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  5.  59
    Ng and Singer on Utilitarianism: A Reply.Yew-Kwang Ng & Peter Singer - 1983 - Canadian Journal of Philosophy 13 (2):241 - 242.
    Ng and singer derive the principle of utility from the fact of finite sensibility and another principle, weak majority preference: "for a community of n individuals choosing between two possibilities, x and y, if no individual prefers y to x, and at least n/2 individuals prefer x to y, then x increases social welfare and is preferable." this derivation is regarded as incorrect in a comment. this reply explains why the derivation is valid and shows that the comment is (...)
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  6.  54
    At Play in the Fields of Consciousness: Essays in Honor of Jerome L. Singer.Jerome L. Singer, Jefferson A. Singer & Peter Salovey (eds.) - 1999 - Lawerence Erlbaum.
    This collection of articles pays homage to the creativity and scientific rigor Jerome Singer has brought to the study of consciousness and play. It will interest personality, social, clinical and developmental psychologists alike.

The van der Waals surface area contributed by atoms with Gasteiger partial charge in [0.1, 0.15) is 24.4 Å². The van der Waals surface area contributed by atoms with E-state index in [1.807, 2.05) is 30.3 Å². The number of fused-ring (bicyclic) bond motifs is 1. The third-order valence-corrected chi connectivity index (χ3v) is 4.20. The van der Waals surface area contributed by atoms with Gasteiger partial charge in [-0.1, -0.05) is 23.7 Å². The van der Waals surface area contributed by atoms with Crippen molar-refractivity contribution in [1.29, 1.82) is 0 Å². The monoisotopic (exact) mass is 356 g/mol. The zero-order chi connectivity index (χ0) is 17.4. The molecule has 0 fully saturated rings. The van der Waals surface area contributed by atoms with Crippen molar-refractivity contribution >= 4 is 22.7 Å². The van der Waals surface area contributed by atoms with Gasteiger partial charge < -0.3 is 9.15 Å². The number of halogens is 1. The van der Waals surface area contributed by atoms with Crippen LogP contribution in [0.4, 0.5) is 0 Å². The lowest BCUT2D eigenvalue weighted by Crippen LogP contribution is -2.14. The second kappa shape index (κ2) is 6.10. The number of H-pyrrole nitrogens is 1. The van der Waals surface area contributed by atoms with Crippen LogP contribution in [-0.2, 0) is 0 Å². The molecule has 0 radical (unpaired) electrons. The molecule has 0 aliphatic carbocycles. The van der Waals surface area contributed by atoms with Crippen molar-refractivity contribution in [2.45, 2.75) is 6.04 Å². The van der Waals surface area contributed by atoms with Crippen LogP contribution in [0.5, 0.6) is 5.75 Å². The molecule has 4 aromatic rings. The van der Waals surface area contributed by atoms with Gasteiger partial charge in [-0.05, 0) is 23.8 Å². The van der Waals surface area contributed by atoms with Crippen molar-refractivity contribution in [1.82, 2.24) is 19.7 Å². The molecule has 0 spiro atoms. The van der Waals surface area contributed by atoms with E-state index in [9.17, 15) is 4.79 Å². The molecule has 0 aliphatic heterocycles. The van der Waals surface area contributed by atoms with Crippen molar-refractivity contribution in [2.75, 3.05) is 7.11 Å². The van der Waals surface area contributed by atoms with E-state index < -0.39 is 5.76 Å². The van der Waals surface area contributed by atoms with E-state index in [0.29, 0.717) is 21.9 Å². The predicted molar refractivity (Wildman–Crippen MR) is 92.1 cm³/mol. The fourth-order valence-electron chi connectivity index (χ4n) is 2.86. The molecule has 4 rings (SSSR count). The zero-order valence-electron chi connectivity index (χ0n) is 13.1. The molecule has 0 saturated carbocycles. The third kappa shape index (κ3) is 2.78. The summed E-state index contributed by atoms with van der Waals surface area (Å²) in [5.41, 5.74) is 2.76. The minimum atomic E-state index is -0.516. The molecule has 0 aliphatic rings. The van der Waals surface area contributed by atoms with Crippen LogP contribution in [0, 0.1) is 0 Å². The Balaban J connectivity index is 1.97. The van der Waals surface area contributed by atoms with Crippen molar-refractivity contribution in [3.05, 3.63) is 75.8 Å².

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  7.  21
    Interview - Peter Singer.Peter Singer - 2008 - The Philosophers' Magazine 40:59-60.
    Peter Singer is probably the best-known and most controversial ethicist in the world today. He rigorously applies utilitarian moral theory to issues such as world poverty, the environment, abortion, euthanasia and, most famously, animal welfare. He has also written a book about his grandfather, David Oppenheim, who died in Theresienstadt concentration camp. He is Ira W. DeCamp Professor of Bioethics at Princeton University.
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  8.  7
    Isaac Bashevis Singer and the Lower East Side.Bruce Davidson, Isaac Bashevis Singer, Ilan Stavans, Jill Meredith & Gabriele Werffeli - 2004 - University of Wisconsin Press.
    This book is a co-publication and appears in conjunction with an exhibition organized and presented by the Mead Art Museum at Amherst College, on the occasion of the centennial celebration nationwide of Singer's birth in 2004.
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  9. The Singer Solution to World Poverty.Peter Singer - unknown